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West Bengal: Bandaid solution

EducationWorld July 12 | Education News EducationWorld

With West Bengal’s education system swamped with apparatchiks and lumpenised cadres of the Communist Party of India-Marxist (CPM) which ruled the state (pop. 91 million) with an iron hand for 34 years (1977-2011) until the CPM-led Left Front coalition was routed in the legislative assembly elections last year, the successor Trinamool Congress (TMC) government led by firebrand chief minister Mamata Banerjee has been making sporadic efforts to upgrade the system. The latest initiative is to infuse a modicum of academic rigour into secondary and higher secondary examinations. On June 15, the state government announced that henceforward the West Bengal Board of Secondary Education (WBBSE) will set the question papers for class IX annual exams in addition to the Madhyamik class X exam. It also decreed that from next year, the final exam answer scripts of class IX students will be evaluated by external examiners.

Likewise in higher secondary schools, class XI and XII final exams will be conducted and assessed by the West Bengal Board of Higher Secondary Education. With West Bengal following the traditional in-school terminal and final exam pattern until class IX and set to switch to the CCE (continuous and comprehensive evaluation) system and automatic promotion until class IX as recommended by the Union HRD ministry and adopted by CBSE (Central Board of Secondary Education) next year, the new system will ensure rigorous external evaluation from class IX onwards to ready students for undergraduate education.

According to education ministry spokespersons, the new external examinations initiative will reduce the role of schools which currently conduct class IX and XI exams and evaluate answer scripts as well. Chaitali Dutta, president of WBBSE, has been instructed by education minister Bratya Basu to begin the necessary preparations to implement these changes in the exams system in consultation “with all stakeholders” in secondary and higher secondary education. Dutta is a member of the 14-member council for school education constituted on the model of the West Bengal State Higher Education Council, last year with the education minister as chairman to monitor the implementation of TMC’s school education policies and projects and in particular, crack down on corruption and malpractice in secondary and higher secondary education which had become rife under Communist rule in the state.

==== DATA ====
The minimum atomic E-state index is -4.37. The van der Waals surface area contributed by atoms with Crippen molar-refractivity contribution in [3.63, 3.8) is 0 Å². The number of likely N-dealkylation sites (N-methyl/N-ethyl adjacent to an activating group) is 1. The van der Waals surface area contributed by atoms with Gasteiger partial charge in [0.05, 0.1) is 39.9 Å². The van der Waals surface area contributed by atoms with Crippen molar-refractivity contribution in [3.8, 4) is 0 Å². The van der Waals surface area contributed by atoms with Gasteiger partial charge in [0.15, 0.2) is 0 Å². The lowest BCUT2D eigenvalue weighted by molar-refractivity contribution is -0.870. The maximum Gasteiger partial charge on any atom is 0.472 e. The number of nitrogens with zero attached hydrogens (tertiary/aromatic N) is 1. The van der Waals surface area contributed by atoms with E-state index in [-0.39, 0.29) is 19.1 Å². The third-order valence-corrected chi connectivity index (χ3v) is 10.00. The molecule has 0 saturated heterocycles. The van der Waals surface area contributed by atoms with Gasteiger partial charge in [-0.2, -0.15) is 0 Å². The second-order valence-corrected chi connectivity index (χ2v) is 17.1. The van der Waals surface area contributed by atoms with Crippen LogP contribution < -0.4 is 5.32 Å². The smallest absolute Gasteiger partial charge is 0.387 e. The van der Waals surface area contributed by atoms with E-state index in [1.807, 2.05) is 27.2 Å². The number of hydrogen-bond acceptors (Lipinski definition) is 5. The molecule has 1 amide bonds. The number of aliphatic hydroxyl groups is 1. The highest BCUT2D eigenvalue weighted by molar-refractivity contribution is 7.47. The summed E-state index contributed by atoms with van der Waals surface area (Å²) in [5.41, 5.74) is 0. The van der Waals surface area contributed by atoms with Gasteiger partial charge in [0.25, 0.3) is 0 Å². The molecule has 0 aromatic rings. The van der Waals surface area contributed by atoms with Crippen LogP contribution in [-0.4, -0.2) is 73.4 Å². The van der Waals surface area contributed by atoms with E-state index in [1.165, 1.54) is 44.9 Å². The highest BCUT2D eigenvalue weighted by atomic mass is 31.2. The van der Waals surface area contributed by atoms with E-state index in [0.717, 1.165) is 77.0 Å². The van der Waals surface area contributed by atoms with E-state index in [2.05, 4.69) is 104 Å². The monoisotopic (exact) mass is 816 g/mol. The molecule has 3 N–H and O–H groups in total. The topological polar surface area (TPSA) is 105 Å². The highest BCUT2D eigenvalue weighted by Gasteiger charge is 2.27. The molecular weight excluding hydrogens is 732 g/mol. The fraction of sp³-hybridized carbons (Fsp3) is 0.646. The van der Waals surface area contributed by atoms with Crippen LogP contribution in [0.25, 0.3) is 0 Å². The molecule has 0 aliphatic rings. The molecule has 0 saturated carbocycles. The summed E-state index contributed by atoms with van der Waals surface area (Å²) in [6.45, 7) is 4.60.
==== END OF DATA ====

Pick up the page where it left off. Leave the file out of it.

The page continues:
With promotions set to become automatic until class VIII with the abolition of final exams and their replacement with CCE, educationists entertain the fear that under-prepared students will be bunched in class IX. “The class IX curriculum of schools isn’t sufficiently rigorous and students are inadequately prepared for the class X Madhyamik exam. Now with external assessment of the class IX exam, the 4,739 schools affiliated with WBBSE will seriously prepare their students for the class IX final exam. We will introduce the new system in government and aided schools next year and private schools will inevitably follow,” says Dutta.

Academic opinion on the changes introduced in the secondary education system, is sceptical. According to Debasis Chattopadhyay, head-master of Labnapara High School in Durgapur, the outcome will be an increase in the number of children dropping out before taking the class X boards. “Over 20 percent of students who write WBBSE’s class X exams fail to clear the exam. Now this percentage will drop out of school one year earlier,” he says.

Sujoy Chhatait, principal of Bankura’s Mankanali High School, endorses this viewpoint. “Class IX students will certainly treat the board-conducted exam with more seriousness. But after doing away with the pass-fail system up to class VIII, the first board exam has been mandated one year earlier. It will result in a large number of students — especially from rural areas — losing one year more of schooling. Also making the WBBSE class X exam mandatory — instead of optional as in CBSE — will rob excellent schools of the opportunity to better prepare their students for higher secondary education as the WBBSE is aimed to test average rather than excellent students,” says Chhatait.

Moral of the story: quick-fix, bandaid solutions are no substitute for root-branch reforms.

Baishali Mukherjee (Kolkata)

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